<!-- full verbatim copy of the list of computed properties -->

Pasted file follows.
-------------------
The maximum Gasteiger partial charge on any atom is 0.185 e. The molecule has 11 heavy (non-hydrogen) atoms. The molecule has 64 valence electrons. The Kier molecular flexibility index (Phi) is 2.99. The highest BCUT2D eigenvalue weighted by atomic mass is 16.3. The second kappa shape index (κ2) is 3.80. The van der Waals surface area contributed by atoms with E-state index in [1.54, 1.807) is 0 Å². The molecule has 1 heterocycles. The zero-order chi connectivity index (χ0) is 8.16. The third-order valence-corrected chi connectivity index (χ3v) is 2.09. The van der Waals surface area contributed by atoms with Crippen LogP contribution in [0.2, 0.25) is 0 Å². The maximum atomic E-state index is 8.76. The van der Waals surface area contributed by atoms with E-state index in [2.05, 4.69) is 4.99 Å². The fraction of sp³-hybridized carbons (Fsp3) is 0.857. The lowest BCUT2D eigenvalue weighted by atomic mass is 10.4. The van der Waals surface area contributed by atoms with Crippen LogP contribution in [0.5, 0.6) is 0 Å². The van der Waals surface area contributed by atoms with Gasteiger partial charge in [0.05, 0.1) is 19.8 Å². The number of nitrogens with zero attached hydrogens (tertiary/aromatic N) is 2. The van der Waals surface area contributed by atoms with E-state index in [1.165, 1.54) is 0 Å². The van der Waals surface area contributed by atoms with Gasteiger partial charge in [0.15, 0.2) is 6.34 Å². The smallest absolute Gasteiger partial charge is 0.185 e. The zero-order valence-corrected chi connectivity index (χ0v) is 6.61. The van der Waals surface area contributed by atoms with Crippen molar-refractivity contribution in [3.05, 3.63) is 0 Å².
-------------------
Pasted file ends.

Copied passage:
The maximum Gasteiger partial charge on any atom is 0.185 e. The molecule has 11 heavy (non-hydrogen) atoms. The molecule has 64 valence electrons. The Kier molecular flexibility index (Phi) is 2.99. The highest BCUT2D eigenvalue weighted by atomic mass is 16.3. The second kappa shape index (κ2) is 3.80. The van der Waals surface area contributed by atoms with E-state index in [1.54, 1.807) is 0 Å². The molecule has 1 heterocycles. The zero-order chi connectivity index (χ0) is 8.16. The third-order valence-corrected chi connectivity index (χ3v) is 2.09. The van der Waals surface area contributed by atoms with Crippen LogP contribution in [0.2, 0.25) is 0 Å². The maximum atomic E-state index is 8.76. The van der Waals surface area contributed by atoms with E-state index in [2.05, 4.69) is 4.99 Å². The fraction of sp³-hybridized carbons (Fsp3) is 0.857. The lowest BCUT2D eigenvalue weighted by atomic mass is 10.4. The van der Waals surface area contributed by atoms with Crippen LogP contribution in [0.5, 0.6) is 0 Å². The van der Waals surface area contributed by atoms with Gasteiger partial charge in [0.05, 0.1) is 19.8 Å². The number of nitrogens with zero attached hydrogens (tertiary/aromatic N) is 2. The van der Waals surface area contributed by atoms with E-state index in [1.165, 1.54) is 0 Å². The van der Waals surface area contributed by atoms with Gasteiger partial charge in [0.15, 0.2) is 6.34 Å². The smallest absolute Gasteiger partial charge is 0.185 e. The zero-order valence-corrected chi connectivity index (χ0v) is 6.61. The van der Waals surface area contributed by atoms with Crippen molar-refractivity contribution in [3.05, 3.63) is 0 Å².